The march was indeed awe-inspiring, a flowering of relief as two months of disappointment, despair and fear of future unknowns dissipated in the crowd of thousands who shared my anxiety and my hope. As an LGBT woman, I’d never felt safer in a mass of strangers than I did that day. After years writing about poignant events from an abstract perspective, I finally got the chance to live and breathe one as an active participant. My mind was blown bigly by the overwhelming sense of harmony and purpose I felt standing with thousands of others as we spoke out against oppression and demanded our rights and our children’s in peaceful protest.

What we accomplished that afternoon is an intangible thing, but I know we accomplished something. “Hear Our Voices” was the marchers’ mantra, and it continues to resound as the momentum created that day is still inspiring phone calls to politicians in record numbers and plans for future resistance marches. I like to imagine that if Alice and Leslie and their intrepid pussy posse of 1970s activists were real and alive today, they would’ve boarded a bus to DC with flasks of wine and stashed grass and flashed the women’s empowerment fist out the windows as I cheered them on from the lawn of the Connecticut state capitol. Maybe in my next novel, I should have my heroine already be the president of the United States instead of just wishing for it.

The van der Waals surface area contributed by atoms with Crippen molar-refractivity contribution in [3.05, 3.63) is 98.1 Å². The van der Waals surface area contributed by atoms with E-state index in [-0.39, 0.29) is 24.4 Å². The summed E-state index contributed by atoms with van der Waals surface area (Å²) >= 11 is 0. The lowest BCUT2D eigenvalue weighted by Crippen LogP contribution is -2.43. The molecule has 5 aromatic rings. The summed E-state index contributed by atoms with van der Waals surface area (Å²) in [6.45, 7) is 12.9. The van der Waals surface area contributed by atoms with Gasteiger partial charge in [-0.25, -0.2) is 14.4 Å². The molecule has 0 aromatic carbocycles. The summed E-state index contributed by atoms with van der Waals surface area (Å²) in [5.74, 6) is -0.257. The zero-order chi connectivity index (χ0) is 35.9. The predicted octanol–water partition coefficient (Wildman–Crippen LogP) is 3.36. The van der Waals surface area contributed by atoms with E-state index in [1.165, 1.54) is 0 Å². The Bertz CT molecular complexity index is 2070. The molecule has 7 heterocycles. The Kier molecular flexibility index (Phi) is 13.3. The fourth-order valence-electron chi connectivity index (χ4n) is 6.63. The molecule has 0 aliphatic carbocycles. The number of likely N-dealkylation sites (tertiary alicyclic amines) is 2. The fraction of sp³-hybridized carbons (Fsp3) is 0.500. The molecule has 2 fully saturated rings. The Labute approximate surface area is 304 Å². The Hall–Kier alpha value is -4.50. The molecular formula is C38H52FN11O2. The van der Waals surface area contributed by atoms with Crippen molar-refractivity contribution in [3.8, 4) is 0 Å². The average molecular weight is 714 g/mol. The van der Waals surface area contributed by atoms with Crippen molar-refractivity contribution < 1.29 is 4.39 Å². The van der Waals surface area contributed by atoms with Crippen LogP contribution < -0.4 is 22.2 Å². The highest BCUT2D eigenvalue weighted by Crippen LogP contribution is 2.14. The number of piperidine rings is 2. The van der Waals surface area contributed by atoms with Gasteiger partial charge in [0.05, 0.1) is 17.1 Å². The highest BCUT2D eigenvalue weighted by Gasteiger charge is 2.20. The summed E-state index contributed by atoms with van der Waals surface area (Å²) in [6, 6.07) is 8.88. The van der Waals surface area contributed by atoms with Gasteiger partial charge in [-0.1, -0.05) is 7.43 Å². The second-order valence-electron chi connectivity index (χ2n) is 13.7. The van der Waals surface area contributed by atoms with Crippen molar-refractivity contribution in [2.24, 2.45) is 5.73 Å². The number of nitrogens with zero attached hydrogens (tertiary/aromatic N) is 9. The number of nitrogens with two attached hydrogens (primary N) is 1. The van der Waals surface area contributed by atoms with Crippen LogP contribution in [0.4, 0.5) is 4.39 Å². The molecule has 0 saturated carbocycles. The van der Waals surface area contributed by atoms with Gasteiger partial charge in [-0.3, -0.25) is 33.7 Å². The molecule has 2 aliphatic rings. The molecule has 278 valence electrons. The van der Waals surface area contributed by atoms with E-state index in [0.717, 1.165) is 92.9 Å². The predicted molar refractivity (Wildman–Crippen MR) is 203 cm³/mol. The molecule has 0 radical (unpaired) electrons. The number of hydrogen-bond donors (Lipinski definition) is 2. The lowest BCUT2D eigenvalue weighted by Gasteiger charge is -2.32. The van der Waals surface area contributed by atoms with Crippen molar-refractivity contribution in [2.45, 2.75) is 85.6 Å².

Jean Copeland is an author, English teacher and activist from Connecticut. Her debut novel, The Revelation of Beatrice Darby, won the 2016 Alice B Lavender Award and the Golden Crown Literary Society “Goldie” for debut author. She is also the author of The Second Wave, available now, and Summer Fling coming in 2017.


  1. This post sure brings back memories. My mother was very active in NOW when I was a kid in the late sixties and early seventies. I have ordered and downloaded The Second Wave. My partner of nearly 40-years is in poor health, though we are only in our late 50’s. The vibrant lesbian literature community is a godsend to me, a life-long book worm. My thanks to you and all the authors for bringing to life the past, future and fantasy for those of us looking to get away for a few hours with characters we can relate to and love.